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Gmapping overwrites map

asked 2012-10-31 03:36:52 -0600

Mendelson gravatar image

updated 2012-11-01 07:34:46 -0600

I'm using a simulation with p2os package and I built my own map (a simple map, with some walls) in order to check if everything was going well. When I start moving the robot, the map is done correctly at the beginning, but when I drive the robot out of the main room, the generated map gets wrong. We obtain something like different parts of the map in wrong places, overwriting one each other. Does anybody know why it is happening?

(obs: I'm building a 2D map with a laser scanner)

Original map:


Original map:



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The image link doesn't work. From the description it might just be the case that gmapping failed.

dornhege gravatar image dornhege  ( 2012-10-31 03:55:40 -0600 )edit

thanks, I have fixed it. I'm new at ROS so I don't know if this map is considered complex.

Mendelson gravatar image Mendelson  ( 2012-11-01 07:36:08 -0600 )edit

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answered 2012-11-01 16:10:25 -0600

weiin gravatar image

From your images, it looks like something wrong with the rotation odometry. GMapping can usually close loops for small rotational errors, but once that gets large, the map will mess up badly.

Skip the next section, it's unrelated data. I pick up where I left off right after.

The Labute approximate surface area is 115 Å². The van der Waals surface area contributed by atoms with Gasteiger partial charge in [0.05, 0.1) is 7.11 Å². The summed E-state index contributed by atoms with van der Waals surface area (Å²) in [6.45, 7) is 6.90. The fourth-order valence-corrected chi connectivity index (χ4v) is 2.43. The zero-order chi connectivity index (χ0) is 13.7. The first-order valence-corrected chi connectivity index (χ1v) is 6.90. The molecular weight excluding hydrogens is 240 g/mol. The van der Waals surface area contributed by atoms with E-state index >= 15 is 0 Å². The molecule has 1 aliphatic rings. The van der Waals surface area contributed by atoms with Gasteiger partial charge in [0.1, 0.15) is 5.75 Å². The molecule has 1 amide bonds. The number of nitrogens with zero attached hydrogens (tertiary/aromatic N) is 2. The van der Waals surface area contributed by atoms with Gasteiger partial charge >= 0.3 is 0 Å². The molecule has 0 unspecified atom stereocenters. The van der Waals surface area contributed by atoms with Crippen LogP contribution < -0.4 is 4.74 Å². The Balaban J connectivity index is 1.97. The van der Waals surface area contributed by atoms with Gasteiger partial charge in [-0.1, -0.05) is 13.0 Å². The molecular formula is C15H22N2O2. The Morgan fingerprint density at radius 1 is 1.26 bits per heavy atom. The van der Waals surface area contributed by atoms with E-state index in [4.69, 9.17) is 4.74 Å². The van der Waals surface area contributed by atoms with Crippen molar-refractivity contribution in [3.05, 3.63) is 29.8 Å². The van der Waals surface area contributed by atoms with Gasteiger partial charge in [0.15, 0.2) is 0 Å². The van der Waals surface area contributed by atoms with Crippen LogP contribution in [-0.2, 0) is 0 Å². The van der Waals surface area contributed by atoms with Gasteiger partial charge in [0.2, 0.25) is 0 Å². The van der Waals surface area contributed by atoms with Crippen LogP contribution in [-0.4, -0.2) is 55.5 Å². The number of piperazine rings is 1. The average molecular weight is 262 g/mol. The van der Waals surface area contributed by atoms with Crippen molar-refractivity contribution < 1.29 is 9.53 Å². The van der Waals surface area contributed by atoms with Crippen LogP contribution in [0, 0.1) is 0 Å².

Have you run through these yet?

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answered 2012-11-02 04:16:10 -0600

This scenario looks like you should be able to get good results with hector_mapping (at least if your LIDAR ist not severly range-limited). You should be able to use it as a drop-in replacement for gmapping as described here. Can now also be installed via packages:

sudo apt-get install ros-fuerte-hector-slam
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I have to use gmapping in this project, sorry.

Mendelson gravatar image Mendelson  ( 2012-11-06 04:14:16 -0600 )edit

answered 2012-11-01 01:13:23 -0600

Victor_ocv2 gravatar image

updated 2012-11-01 01:13:39 -0600

If you hand us your map it would be easier to answer but I guess that the problem is simple yet hard to correct:

Your environment may be a bit complex and have one or several loops which is a common problem in SLAM algorithms. You can see here that it is a problem that is currently being addressed by many researchers

I suggest that instead of using one 180degree laser you use two and that you should lower down your robot speed.

Hope this helps you.

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From the structure in the images it doesn't seem too complex given that the laser range is sufficient to cover the area.

dornhege gravatar image dornhege  ( 2012-11-02 05:02:09 -0600 )edit

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Asked: 2012-10-31 03:36:52 -0600

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Last updated: Nov 02 '12